In a concise four minutes, Bethrotha Harris expressed to Schools Chancellor Dennis Walcott the headache and heartache of school bus service for students with disabilities that has become a shared experience among many New York City families.
Speaking before the chancellor and about 50 parents and advocates Thursday at meeting for the Citywide Council on Special Education, Harris explained the challenges facing her daughter, Amber, a student at Life Sciences Secondary School with "multiple disabilities." She was assigned to a bus, which was often late, populated with students who were unruly and aggressive.
Harris said the other students fought, spit, threw textbooks and threatened Amber with physical harm. Harris said the repeated bus experience caused so much anxiety that Amber ended up in the emergency room. Last year Amber was on the honor roll and had perfect attendance, said Harris. But she has not been able to repeat the same level of performance this year.
The Department of Education found another route for Amber, Harris said. But a few weeks ago, she received word that Amber would return to her old bus route. Harris refused, relying instead on the city's Access-A-Ride service. She waved a thick stack of pink receipts from the month of April alone to prove her point.
How can the D.O.E., Harris asked, work better with the Office of Pupil Transportation "to ensure that students with special needs receive a safe ride to school?"
Walcott, for his part, listened closely, took Harris's information and said: "I will take care of it tomorrow."
School bus service came up several times during the CCSE meeting. Milagros Cancel, a parent of three children with autism, said through a translator that many parents in her Bronx community were still angry over the D.O.E.'s handling of the school bus strike, which put the burden on parents to get their children to school.
"We suffered a lot during the strike," Cancel said. She spoke on behalf of the group Parents to Improve School Transportation, which is calling for more simplified bus routes, on-time buses, better communication from the D.O.E. and adequate bus supervision.
Another parent, Suzanne Peters, asked how the D.O.E. would better prepare for another work stoppage.
"Quite frankly, I don't think it will happen again," said Walcott, but said that more workers, like bus matrons, were trained as a result of this year's strike. He added that drivers who go on strike in the future would lose their jobs, and any drivers who participated in a work slowdown would lose pay.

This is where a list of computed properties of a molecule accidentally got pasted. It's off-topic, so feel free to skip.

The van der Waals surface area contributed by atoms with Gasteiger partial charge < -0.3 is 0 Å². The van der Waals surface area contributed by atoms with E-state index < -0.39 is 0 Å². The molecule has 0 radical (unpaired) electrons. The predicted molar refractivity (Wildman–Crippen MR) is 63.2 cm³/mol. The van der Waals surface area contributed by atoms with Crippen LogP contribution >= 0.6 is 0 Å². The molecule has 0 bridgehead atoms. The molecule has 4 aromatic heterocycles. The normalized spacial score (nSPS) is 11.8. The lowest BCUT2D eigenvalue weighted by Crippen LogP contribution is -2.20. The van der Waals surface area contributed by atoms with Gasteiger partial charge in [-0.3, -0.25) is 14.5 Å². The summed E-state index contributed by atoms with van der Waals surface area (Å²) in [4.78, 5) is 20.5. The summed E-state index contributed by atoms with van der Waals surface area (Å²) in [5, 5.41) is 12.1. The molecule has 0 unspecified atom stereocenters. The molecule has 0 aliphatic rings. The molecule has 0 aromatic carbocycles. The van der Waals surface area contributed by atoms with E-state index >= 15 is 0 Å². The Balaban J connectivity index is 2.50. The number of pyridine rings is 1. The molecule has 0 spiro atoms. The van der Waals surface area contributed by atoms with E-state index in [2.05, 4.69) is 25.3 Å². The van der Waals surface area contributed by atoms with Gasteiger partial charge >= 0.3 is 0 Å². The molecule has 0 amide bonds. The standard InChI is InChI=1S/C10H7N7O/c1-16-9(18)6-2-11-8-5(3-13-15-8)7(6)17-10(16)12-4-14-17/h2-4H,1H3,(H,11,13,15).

He also said that the D.O.E. learned better ways to communicate with parents during the strike, and could draw on that experience should drivers strike again.
Some parents also raised questions related to the city's roll-out of special education reform, asking how schools would be better prepared to enroll and educate students with disabilities next school year.
"What, as a parent, I've observed are teachers who I think have their heart in the right place but perhaps aren't afforded the kind of support that I think would allow them to be as effective educators as they would like," said Jordana Mendelson, who has a son with Down Syndrome in kindergarten.
Mendelson said her son's school worked to come up with the appropriate mix of services and classroom settings, but it has been months in the making.
Ellen McHugh, a member of the Citywide Council on Special Education, questioned Walcott on the placement of students with disabilities at high schools that require academic screens or auditions, even when those students may not qualify. McHugh referenced a report published this week by Inside Schools, which quoted a principal who found the requirement unfair to students who did audition and perform to the school's standards.
"I think we are doing the right thing," said Walcott, and added that the D.O.E. started communicating to principals about the policy issue two years ago.
"The mass of individuals have been very cooperative and have been working with us collectively to deal with this." He added, "Unfortunately in the past this has not been done, and we felt it was important to do."